Part 1: Planning Your Website Redesign

Before you jump into designing a new site, you’ve got to understand how the current website functions and how you can improve it with a new design. What content is driving leads? What pages aren’t? The answers to these questions will be found in the discovery phase.

What are the best parts of your website?

First, you need to understand the strengths of your current site. Too often, people throw out their whole website and start from scratch. But that’s a terrible idea if you’re redesigning an established website that gets a lot of visits from different places on the Internet.

Most of the time, websites aren’t all bad – there are plenty of web pages that should be reused on the new site. It’s really important that you separate the look and feel of the site from the structure and content of the site while you make decisions about what to keep.

Ever seen one of those home remodeling shows on TV where they tear homes down to the studs? Take a similar approach with your redesign. Peel off the old paint, knock down some walls. But don’t bulldoze it and start from scratch.

After you’ve been staring at the same website for years, it’s really easy to focus on everything that’s wrong with it. The hard part is taking a step back and analyzing the good and the bad before making big changes that can affect your business.

How can your website be improved?

Usually, you choose to redesign your website because you’re looking at all the glaring flaws of the existing site. Maybe it takes forever to load on your phone. Or it’s text heavy and there aren’t enough images. The colors hurt your eyes. Start making a list of reasons you want to redesign your website and then separate them into different categories.

Most website problems fall into the following four buckets:

  • Design issues
    • Ex: the colors are weird
  • Content issues
    • Ex: we don’t talk about dogs enough
  • Technical issues
    • Ex: the site doesn’t work on my phone
  • Strategic business objective issues
    • Ex:  we don’t mention a new, profitable service

Typically, the design issues are the main reason for a website redesign. But the content, technical and strategic reasons for doing a website redesign can’t be overlooked. The next sections will help you think beyond design and address other issues with your existing site.

Who are your customers?

If your website has been up for awhile, you’re likely getting a diverse group of people to the site. Some of these people are going to be potential customers. Others might be interested in something you wrote but will never do business with you. As you think about your redesign, you want to visualize these potential buyers. Let these individuals be the decision makers for your redesign process.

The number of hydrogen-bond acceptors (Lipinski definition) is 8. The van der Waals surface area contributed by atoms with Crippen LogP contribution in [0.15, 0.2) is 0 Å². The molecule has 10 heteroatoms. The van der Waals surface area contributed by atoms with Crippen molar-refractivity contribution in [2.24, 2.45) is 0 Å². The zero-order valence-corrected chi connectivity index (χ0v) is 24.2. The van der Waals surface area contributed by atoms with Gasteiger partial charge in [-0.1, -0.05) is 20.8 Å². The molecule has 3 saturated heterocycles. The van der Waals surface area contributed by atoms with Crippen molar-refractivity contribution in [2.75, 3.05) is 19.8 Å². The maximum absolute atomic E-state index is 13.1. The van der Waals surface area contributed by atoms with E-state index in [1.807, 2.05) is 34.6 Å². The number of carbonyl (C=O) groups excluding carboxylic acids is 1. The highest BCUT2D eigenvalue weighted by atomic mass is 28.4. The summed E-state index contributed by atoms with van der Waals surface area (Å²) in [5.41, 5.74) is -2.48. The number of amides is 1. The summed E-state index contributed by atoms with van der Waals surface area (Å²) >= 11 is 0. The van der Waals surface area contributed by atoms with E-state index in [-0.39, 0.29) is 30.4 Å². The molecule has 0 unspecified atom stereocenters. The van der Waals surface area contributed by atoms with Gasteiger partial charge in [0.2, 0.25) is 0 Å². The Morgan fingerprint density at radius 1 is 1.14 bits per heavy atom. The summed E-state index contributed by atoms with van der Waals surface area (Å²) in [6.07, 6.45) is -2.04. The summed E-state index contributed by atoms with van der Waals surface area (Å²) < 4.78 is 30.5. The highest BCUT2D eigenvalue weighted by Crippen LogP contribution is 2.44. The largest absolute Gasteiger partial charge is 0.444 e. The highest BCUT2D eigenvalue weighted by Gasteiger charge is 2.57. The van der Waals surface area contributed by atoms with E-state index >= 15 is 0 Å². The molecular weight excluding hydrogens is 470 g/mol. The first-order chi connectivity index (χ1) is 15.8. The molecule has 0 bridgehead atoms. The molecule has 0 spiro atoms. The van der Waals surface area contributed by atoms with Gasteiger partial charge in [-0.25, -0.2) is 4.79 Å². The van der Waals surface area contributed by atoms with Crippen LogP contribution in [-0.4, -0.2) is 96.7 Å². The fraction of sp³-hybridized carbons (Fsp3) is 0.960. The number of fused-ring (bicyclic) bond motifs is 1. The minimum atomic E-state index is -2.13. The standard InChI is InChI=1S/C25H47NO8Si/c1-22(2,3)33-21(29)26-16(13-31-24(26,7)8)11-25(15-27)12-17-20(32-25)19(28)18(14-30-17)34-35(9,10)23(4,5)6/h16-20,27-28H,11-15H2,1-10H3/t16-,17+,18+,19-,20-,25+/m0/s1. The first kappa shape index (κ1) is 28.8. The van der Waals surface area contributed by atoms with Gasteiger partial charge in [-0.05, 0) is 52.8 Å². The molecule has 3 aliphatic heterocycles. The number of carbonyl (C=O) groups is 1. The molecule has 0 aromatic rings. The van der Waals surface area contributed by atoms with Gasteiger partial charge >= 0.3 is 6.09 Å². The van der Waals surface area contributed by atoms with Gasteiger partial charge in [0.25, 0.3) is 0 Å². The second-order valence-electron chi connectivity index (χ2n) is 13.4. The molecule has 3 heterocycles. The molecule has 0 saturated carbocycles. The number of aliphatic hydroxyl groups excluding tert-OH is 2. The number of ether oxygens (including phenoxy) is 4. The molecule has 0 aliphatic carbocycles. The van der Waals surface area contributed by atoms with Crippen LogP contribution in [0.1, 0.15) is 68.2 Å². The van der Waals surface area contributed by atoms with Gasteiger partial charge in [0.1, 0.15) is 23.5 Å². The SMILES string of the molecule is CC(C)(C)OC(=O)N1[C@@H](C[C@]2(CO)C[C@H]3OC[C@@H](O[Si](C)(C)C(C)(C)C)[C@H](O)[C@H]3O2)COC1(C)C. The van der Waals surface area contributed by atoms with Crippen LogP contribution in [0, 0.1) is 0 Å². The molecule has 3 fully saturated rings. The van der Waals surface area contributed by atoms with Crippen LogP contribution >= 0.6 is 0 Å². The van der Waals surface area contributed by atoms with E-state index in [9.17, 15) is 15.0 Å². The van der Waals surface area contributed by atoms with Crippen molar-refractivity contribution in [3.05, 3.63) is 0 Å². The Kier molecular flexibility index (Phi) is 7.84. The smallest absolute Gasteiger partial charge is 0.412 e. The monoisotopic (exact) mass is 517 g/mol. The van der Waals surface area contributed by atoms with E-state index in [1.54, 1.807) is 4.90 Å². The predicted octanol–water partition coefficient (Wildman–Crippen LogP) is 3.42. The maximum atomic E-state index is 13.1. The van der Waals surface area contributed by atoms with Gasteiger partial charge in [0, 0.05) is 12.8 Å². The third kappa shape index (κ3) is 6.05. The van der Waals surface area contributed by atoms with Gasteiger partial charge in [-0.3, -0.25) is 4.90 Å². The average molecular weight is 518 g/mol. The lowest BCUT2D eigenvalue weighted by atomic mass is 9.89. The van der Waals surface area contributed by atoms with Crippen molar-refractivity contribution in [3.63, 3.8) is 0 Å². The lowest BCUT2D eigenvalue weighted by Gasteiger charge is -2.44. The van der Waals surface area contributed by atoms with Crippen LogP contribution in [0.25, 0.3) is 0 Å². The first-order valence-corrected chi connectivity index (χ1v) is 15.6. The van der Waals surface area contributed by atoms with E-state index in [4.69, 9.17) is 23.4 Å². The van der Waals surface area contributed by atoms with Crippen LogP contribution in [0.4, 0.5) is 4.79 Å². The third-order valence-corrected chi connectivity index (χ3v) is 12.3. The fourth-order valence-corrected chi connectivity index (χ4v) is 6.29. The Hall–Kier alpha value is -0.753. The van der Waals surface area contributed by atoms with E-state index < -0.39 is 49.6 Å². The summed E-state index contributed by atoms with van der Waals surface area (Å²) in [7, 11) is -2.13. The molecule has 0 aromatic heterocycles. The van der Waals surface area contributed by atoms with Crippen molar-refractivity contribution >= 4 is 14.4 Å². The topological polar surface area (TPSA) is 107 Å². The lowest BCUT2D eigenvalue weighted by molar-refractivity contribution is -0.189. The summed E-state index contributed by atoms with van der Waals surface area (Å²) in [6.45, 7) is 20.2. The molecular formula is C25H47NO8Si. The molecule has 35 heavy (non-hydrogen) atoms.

Ask yourself, “What’s important to them?” “What would they expect to see from a business like mine that would encourage them to work with us?”

It can help to create detailed profiles (also called buyer personas) of ideal individuals who use the website. If you have great customers, use their characteristics as a starting point. Cut out photos, give them names – go crazy. The more detailed the persona, the easier it will be to create a profitable site.

And remember – it’s not about what you like. If the CEO likes the color green, but you have proof that potential customers hate green – don’t make your new site green. The website is a marketing tool. Build it for the customer.

How will the website redesign achieve business goals?

You shouldn’t be redesigning your website just because you’re tired of how your old site looks. The redesign of your website should be more strategic than that. A new website should help your business complete objectives.

For example: If most of your customers visit your website on their phones, and your website is super clunky and takes forever to load, then a redesign objective could be to get more customers from the website by making the site faster and easier to use on phones.

Have a brainstorming session with people who have different ideas of what success looks like. Maybe you have an HR manager who wants more talented people to join your company. A website redesign could include a careers section. Or your accounting people want clients to pay their invoices online. The website redesign may include a “Login” portal. Come up with a clear idea of how the new site will benefit the company so you can prioritize the features.

Which features do you want to pay for?

In most cases, these new features will require extra costs.  For example, a web portal to allow client payment on your site could cost thousands of dollars. An eCommerce system could costs tens of thousands or more. There’s additional design, development, content management and sometimes hosting costs with all of these options.